They say a picture is worth a thousand words - here's one worth ten thousand comics - with my smiling self, son and comic con companion Laz, and finally - 'Just a guy named Stan!' 

From the ICA 1970 to the SLCC 2012 - Andy, Stan and Laz

"Nuff said."

...Babylon and on...

Well needless to say I have framed and mounted artwork, cards, calendars, prints and bookmarks on show and for sale at the Craft & Design Showcase - please do go along and have a look - it's a great venue, and being beside the award-winning Peacock's Tea Shop and Ely Marina doesn't hurt either...

And what a great looking poster...

...you wear the crown...

Almost there - students adding final brushstrokes.

Year 6 students upped the artistic ante as we approached the end of week deadline - or lifeline, as they go on to spend the next two weeks at the High School prior to returning as Year 7 pupils in early September.

And we're done!

Early Friday morning the great unveiling took place in Hilgay playground. Teacher - and essentially Lady of the Mural - Teresa Murawski, welcomed the parents to the school, and proceeded to recount the creative journey from initial sketces and ideas to finished acrylic and marker artwork. 
Teresa conducted the the presentation admirably, and was extremely generous when it came to thanking me for my own contribution and efforts. I felt a little overwhelmed on the third 'hip hip hooray' and am very grateful for the vouchers for local art shop 'Framin' Art' and also the signed card and gift from Year 6. 
Students proudly posing while taking instruction from off-stage photographer Alan Miller.

It being a little too early in the day for me to communicate with any more than a handful of people I mumbled my thanks and explained that the students had all the talent and team work, and all I did was steer them along the way. 
Particularly since without the efforts and organisation of Teresa Murawski and her fellow teachers, there would be no Year 6 Jubilee/ Olympics Mural with or without my help - three more cheers please.

Admittedly - having diverged so much from last year's painted style of mural - it was as much try it and see for me, as it was for the students - who took it all in their stride and rose to the challenge admirably.

Photographer Alan Miller joined us later in the morning to take photos of the kids and this year's mural for local paper The Lynn News, and posterity of course. 

Final signed version of Hilgay School Year 6 Jubilee/Olympic Mural 2012.

On Friday afternoon the students completed their end of year Jubilee/Olympic mural by 'signing' it Hollywood style - with their handprints! 
But not by pressing them in cement on the pavement, but by pressing their patriotically painted hands onto the mural margins, drawing around the coloured hand shapes, and then finally signing their names beside the handprints.
 Congratulations on a great job well done! 
Three cheers for Year 6 eight Mega Mural Artists Supreme!! 

One of eight certificates awarded to Year 6 Muralists.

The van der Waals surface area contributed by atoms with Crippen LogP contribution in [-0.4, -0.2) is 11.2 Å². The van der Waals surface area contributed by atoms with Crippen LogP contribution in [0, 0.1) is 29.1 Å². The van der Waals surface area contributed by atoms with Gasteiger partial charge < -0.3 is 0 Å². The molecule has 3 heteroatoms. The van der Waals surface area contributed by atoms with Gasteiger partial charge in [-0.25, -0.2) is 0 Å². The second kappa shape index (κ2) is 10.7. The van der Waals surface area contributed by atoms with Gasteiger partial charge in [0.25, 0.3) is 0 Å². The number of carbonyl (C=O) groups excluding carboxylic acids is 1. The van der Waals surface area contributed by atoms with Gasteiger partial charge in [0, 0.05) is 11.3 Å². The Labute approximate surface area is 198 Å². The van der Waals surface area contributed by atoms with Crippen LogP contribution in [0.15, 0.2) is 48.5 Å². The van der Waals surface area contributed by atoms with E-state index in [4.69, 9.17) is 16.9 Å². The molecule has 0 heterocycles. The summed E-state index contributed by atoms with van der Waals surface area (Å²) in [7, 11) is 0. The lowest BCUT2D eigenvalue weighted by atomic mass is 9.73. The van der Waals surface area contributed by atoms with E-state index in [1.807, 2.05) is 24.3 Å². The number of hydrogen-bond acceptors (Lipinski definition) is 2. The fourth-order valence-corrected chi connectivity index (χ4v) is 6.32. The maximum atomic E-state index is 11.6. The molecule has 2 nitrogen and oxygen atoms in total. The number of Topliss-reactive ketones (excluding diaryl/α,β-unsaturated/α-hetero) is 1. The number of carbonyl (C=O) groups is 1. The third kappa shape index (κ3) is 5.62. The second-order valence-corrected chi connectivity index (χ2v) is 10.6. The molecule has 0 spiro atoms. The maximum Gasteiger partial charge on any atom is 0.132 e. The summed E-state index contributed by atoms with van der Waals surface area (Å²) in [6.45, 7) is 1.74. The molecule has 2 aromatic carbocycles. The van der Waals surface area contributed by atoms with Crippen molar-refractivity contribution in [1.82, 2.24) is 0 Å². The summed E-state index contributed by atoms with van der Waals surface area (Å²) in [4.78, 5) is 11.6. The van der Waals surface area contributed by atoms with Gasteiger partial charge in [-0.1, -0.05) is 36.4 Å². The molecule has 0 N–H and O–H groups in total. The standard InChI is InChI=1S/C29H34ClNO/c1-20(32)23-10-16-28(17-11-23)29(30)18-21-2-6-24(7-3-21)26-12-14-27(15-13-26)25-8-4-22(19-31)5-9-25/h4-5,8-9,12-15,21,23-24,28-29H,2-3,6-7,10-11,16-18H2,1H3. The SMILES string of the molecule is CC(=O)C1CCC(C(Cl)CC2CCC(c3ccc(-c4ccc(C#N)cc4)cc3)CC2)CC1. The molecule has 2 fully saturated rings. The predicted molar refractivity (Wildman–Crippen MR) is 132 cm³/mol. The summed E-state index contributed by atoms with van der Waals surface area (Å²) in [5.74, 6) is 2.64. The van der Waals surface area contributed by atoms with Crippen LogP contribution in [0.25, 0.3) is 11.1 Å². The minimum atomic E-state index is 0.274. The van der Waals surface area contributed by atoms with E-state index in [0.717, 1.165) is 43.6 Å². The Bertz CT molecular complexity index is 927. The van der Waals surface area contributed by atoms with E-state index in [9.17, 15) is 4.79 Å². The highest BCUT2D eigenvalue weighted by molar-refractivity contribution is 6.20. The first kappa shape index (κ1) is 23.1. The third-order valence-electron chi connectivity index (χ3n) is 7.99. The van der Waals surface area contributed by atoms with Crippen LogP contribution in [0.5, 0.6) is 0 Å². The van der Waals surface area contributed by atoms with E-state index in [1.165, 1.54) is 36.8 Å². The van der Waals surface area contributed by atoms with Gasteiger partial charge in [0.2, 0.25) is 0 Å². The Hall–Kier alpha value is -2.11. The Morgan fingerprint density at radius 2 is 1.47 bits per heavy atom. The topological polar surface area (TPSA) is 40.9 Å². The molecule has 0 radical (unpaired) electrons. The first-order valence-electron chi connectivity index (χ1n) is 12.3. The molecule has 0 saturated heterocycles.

And following the execution of the last few handprints, I couldn't resist taking the following three photos, for whose title I am indebted to Gary Bird and the Gary Bird Experience...

 'You Wear the Crown...'

I don't know what next year's mural will look like or what it's theme might be - but I do know there'll be teddy bears...

Monday 9 July 2012

...Castle Acre Makers Summer Fair...

Join us for a great day out in Castle Acre ast mosaic artist Carolyn Ash holds her Summer Craft Fair at the old Castle Acre village hall, nestled amongst the trees overlooked by the castle remains. 

There'll be a colourful and eclectic selection of handmade art, ceramic and fabric products on display and for sale, alongside homemade cakes, food and refreshments.

12th Century walled Norman castle ruins at Castle Acre.

Castle Acre takes its name from the walled castle built in the 12th-century by the Normans. 
A rural village in north west Norfolk, it lies four miles north of Swaffham and to the west of the A1065 at the point where the river Nar is crossed by an ancient route known as the Peddars Way.

Castle Acre Village Hall.

Thursday 5 July 2012

...painting by Year 6 numbers...

Previously - original artwork was blown up to two metre square, marked on the back with charcoal and traced carefully onto the painted wooden boards.

First third of drawing being traced onto painted boards - amongst steady stream of tea and biscuits.

While the pupils addressed all linework with equal verve and enthusiasm, where ever there appeared a problem on the horizon, or more accurately the students were all drawn out, I was ready and willing to step into the momentary breach. Here I am adding additional aplomb to the Globe Theatre - if only! 
God bless you William Shakespeare.

Applying finishing touches to Globe Theatre.

Pupils each redrew their own characters and buildings with a variety permanent markers. Once these were all in place, the mixing and application of acrylic paints - first a light wash followed by a heavier opaque mixture - began.

Acrylic colours mixed by budding muralists...

After a few days the pupils had each tackled their own Olympic figure, bringing a strong individual style to their own work, and retaining much of the original drawing quality!